When trust and empathy are key: Bright Pixel Capital’s on succeding in the Venture scene
Last year, former Sonae IM became Bright Pixel Capital — a rebranding aligned with the tech-driven investments the company focuses on. At the same time, being in such close touch with technology opens new opportunities to get up to date with trends, develop best practices to lead the teams, align with clients, and define new strategies, as Manuel Queiroz, Investment Director at Bright Pixel Capital, explains to us in this interview. Keep reading to find all about it.
You’ve been a part of the Venture Capital universe for several years, and have a vast track record in Investment Management. What has changed in the last years in how you work and lead your teams?
A big change in the last years was the movement to fully remote or mostly remote relationships. In Venture Capital the relationship between investor and founders is critical, establishing trust and empathy is essential. When we invest in a company, we are entering a relationship that will last at least 5 years, often more. In most cases we are joining the Board of Directors of the companies we are backing and it’s rare that the path to success is linear. While before the pandemic, zoom was already very common — which is great because it brings a lot of efficiency — post 2020 that really accelerated. Since then, we have executed investments without any in-person meeting and have companies that only have virtual board meetings. In this new context, we continue to put effort into building the relationship with the founders we are backing, getting to know their stories and motivations, and establishing mutual trust.
Last year, former Sonae IM underwent a rebranding and started identifying itself as Bright Pixel Capital. How has this impacted the way the company is seen and perceived?
While the vision and ambition remain the same, the rebranding was an opportunity to refresh our image. Being part of Sonae is very important for us and a real differentiator. We have access to a lot of knowledge and can quickly tap into a network of experts that can provide input not only during our due diligence but also post investment in several key topics, such as providing an outside view of a specific market. On another hand, we work at arm’s length and are 100% financially driven. The new brand allowed us to strengthen that positioning, while maintaining the close association with Sonae.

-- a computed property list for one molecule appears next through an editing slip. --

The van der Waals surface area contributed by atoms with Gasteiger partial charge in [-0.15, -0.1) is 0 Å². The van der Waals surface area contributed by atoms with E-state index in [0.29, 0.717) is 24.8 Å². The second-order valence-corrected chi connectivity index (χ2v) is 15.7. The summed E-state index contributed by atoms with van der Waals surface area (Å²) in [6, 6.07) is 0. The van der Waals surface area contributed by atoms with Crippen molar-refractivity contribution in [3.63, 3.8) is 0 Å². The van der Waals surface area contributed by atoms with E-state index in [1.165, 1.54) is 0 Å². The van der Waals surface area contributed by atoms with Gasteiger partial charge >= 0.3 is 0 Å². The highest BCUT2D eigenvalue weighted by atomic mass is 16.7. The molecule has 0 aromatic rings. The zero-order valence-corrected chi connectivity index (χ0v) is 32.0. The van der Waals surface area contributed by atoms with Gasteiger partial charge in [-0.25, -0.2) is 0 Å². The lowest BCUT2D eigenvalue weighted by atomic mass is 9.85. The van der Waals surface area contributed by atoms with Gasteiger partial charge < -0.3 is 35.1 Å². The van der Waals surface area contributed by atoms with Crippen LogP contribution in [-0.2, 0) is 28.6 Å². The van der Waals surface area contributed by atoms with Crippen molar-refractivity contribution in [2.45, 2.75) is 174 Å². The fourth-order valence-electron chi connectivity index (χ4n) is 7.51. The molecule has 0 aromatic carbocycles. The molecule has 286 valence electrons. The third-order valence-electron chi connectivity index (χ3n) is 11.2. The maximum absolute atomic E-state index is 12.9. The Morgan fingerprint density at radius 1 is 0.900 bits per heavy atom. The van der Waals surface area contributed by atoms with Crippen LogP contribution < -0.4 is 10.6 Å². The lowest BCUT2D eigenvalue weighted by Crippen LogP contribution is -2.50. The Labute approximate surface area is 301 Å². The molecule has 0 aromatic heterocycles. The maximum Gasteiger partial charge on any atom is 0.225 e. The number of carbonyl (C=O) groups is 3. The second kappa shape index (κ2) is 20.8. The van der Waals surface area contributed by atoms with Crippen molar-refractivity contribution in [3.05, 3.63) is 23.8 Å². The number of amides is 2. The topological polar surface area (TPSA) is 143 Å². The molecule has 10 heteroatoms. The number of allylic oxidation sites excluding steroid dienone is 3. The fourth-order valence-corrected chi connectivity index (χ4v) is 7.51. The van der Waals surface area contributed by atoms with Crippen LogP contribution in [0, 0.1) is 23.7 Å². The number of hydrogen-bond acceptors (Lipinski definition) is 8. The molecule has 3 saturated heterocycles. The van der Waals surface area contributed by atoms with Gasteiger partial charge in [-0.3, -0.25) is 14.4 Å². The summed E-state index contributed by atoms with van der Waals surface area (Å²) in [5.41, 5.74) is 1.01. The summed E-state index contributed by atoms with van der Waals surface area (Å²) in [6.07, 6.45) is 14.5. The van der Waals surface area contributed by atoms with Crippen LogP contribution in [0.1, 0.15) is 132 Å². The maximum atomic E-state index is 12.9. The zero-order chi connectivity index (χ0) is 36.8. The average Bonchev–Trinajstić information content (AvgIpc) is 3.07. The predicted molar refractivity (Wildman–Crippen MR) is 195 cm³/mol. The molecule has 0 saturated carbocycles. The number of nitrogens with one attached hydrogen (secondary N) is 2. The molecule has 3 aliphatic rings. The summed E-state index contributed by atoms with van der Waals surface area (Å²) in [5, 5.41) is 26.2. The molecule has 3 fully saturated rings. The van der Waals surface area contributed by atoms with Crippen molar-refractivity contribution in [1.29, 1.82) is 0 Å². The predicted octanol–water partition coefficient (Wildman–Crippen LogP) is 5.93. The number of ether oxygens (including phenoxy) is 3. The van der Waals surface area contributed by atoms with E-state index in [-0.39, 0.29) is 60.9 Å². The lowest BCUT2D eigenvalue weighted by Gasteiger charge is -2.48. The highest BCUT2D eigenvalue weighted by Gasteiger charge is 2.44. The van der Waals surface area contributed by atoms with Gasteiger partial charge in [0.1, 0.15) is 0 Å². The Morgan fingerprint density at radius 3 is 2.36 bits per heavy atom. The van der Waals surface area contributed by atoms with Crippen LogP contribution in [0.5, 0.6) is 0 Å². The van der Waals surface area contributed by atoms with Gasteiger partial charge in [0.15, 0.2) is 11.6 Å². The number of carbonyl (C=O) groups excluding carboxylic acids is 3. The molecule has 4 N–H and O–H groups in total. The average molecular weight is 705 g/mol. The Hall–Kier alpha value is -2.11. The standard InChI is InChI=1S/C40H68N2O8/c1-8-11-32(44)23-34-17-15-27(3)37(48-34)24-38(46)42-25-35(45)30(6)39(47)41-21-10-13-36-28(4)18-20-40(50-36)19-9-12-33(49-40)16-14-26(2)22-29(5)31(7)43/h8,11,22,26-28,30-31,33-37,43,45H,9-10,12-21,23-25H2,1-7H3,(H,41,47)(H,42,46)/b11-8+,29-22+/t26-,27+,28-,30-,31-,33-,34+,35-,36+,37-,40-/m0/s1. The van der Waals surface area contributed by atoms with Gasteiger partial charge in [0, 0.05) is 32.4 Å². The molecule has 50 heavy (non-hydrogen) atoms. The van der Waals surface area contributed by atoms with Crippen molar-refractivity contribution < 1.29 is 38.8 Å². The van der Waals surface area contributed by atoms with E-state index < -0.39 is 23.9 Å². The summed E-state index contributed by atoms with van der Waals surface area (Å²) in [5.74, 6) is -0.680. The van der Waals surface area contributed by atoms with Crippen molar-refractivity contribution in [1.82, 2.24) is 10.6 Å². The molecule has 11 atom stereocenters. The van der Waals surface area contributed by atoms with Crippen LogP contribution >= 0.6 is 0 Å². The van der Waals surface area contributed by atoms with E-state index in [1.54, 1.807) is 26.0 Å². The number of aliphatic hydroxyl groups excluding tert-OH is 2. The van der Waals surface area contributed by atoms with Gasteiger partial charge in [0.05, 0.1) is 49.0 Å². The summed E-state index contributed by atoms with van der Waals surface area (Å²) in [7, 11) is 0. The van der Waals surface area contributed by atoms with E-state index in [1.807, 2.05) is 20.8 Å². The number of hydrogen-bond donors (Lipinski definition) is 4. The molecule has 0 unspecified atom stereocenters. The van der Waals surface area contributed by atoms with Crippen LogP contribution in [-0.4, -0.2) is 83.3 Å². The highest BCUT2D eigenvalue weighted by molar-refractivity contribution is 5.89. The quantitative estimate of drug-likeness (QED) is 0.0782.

There’s a significant investment from Bright Pixel Capital in emerging technologies. How are they essential for modern-day business?
Technology is essential not only for modern-day business, but also for wealth creation, progress, and well-being. Current times are exciting, with several big changes. From a technology perspective it definitely feels like the world is on the verge of a large transformation, similarly to what happened with the internet some years ago. An example of this and a “hot topic” at the moment is generative AI, with most people already having “played” and experimented with the potential of this technology. In retail and ecommerce tech, where I focus, there are a lot of exciting use cases for this technology, from personalized content creation to automation of complex workflows, such as customer support.
As someone who’s been working closely with tech ventures, what’s your top advice for companies looking to catch the investor’s eye?
My first advice is to “qualify” the investors that you are looking to engage. Spamming a long list of investors is definitely a mistake. It is easy to get information on which segment and stage a VC focuses on. Take time to build that list and target the VCs that are relevant for you, ideally with a personalized approach. The second advice is to have a clear short email, with potentially a short teaser attached, that covers the key points (what problem is the company solving, team, etc). A lot of founders focus on trying to approach VCs via intros, I think cold emails can be effective, if they are well crafted. The final advice is to invest time in building relationships with VCs, as previously mentioned mutual empathy and trust are essential, and having the time to get to know the founders (and for the founders, to know the VCs) is very important.